Of course, the real reason to go back and see True Grit is for John Wayne's Oscar-winning performance as marshall Rooster Cogburn. It's one of those rare instances in films where an iconic character was finally—and correctly—married with an iconic actor. It's not The Duke's best work, but it is one of the best representations of why he was such a star in the first place. Wayne was essentially awarded the Oscar not for giving a performance that was particularly different or better than in the past; rather, it was the culmination of years' worth of movie star parts. He won the Oscar for doing the best John Wayne. And he does very good John Wayne in True Grit: he's towering and intimidating, but warm and likable. He appears to be having a lot of fun playing Cogburn, and it's that sense of fun that is what's best about True Grit. It's not really a great movie, but it is a fun one.
The movie makes its HD debut on Blu-ray courtesy of Paramount, who have put together a decent little package for the classic western. The 1.78:1 widescreen image is bold and vibrant, with good detail evident in the film's breathtaking vistas and very few signs of age or wear; for a movie that's over 40 years old, True Grit looks very good in HD. Several audio options have been presented, including a lossless DTS-HD track for those that want to get the full use of the format's potential and a mono track for purists looking to replicate the original theatrical experience more closely. Either track works for those reasons, though I have to admit I prefer the 5.1 option in this case, as it provides a more immersive presence without ever being bombastic or overselling things. It may not be entirely faithful to the original experience, but it's tastefully done and works better than the mono option.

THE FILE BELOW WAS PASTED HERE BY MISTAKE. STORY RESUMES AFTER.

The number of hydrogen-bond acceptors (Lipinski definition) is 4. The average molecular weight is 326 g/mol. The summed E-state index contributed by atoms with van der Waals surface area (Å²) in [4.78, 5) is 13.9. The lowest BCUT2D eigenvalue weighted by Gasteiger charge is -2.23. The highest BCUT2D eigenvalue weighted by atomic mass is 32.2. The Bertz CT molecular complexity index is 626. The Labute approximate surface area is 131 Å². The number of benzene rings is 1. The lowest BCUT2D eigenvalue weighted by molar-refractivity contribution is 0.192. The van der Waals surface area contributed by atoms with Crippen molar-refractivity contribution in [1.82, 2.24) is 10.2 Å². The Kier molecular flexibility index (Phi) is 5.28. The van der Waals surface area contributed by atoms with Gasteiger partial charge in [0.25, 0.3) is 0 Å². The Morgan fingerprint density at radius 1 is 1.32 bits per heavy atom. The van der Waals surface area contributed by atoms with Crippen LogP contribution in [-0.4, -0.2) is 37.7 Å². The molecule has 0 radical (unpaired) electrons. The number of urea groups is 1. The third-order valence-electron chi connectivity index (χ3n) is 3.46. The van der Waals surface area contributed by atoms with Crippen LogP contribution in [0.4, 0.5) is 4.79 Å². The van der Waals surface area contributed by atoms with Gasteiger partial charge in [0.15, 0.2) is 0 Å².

Genre historians Bob Boze Bell, J. Stuart Rosebook and Jeb Rosebrook sit down for a commentary track over True Grit, providing a lot of background on the film's production and comparing and contrasting the film and the novel. Some listeners may find the track a bit on the dry side, but any fan of True Grit (or westerns in general, really) will find a lot of good information here. Also included are a few short featurettes: "Working with The Duke," which focuses on John Wayne and his performance in the movie; "True Writing," again discussing both the film and the original novel; "The Law and the Lawless," a generic 'history' piece on life in the old west, and "Aspen Gold," a featurette on the film's locations. The original trailer rounds out the supplemental section.
It's not really fair to continue comparing the John Wayne True Grit with the Coen Brothers' remake, so I'll let that go. Taken on its own, True Grit is fun and entertaining, but fairly standard stuff for a western. If not for the novelty of its young protagonist (however shaky Kim "Fraunch Bread/Fraunch Dressing/And to Drink Peru!" Darby's performance may be) and the huge shadow cast by John Wayne, I don't know that we'd still be talking about the movie today. The Blu-ray does right by the film, though, and both John Wayne fans and western enthusiasts ought to be pleased.
The original is Not Guilty, but I'd still go with the remake.
Give us your feedback!
Scales of Justice
Review content copyright © 2010 Patrick Bromley; Site design and review layout copyright © 2016 Verdict Partners LLC. All rights reserved.